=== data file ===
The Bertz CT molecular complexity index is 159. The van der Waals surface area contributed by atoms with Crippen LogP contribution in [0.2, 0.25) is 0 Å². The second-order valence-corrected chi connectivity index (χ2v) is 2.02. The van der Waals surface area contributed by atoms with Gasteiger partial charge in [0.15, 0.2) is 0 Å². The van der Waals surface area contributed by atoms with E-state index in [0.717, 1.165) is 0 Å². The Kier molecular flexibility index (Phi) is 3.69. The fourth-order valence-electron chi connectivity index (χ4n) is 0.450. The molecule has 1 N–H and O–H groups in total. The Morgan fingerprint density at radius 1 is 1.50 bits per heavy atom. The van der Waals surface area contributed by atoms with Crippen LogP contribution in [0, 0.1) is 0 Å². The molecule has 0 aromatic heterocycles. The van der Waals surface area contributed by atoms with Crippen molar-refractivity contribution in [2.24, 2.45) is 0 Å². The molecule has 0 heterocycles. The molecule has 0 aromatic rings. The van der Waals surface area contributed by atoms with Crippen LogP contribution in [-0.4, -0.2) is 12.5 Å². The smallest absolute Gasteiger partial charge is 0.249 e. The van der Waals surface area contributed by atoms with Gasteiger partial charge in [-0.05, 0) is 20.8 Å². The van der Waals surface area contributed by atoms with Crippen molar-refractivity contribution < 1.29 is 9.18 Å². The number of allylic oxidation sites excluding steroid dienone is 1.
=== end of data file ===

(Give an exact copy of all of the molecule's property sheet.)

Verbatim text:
The Bertz CT molecular complexity index is 159. The van der Waals surface area contributed by atoms with Crippen LogP contribution in [0.2, 0.25) is 0 Å². The second-order valence-corrected chi connectivity index (χ2v) is 2.02. The van der Waals surface area contributed by atoms with Gasteiger partial charge in [0.15, 0.2) is 0 Å². The van der Waals surface area contributed by atoms with E-state index in [0.717, 1.165) is 0 Å². The Kier molecular flexibility index (Phi) is 3.69. The fourth-order valence-electron chi connectivity index (χ4n) is 0.450. The molecule has 1 N–H and O–H groups in total. The Morgan fingerprint density at radius 1 is 1.50 bits per heavy atom. The van der Waals surface area contributed by atoms with Crippen LogP contribution in [0, 0.1) is 0 Å². The molecule has 0 aromatic heterocycles. The van der Waals surface area contributed by atoms with Crippen molar-refractivity contribution in [2.24, 2.45) is 0 Å². The molecule has 0 heterocycles. The molecule has 0 aromatic rings. The van der Waals surface area contributed by atoms with Crippen LogP contribution in [-0.4, -0.2) is 12.5 Å². The smallest absolute Gasteiger partial charge is 0.249 e. The van der Waals surface area contributed by atoms with Gasteiger partial charge in [-0.05, 0) is 20.8 Å². The van der Waals surface area contributed by atoms with Crippen molar-refractivity contribution < 1.29 is 9.18 Å². The number of allylic oxidation sites excluding steroid dienone is 1.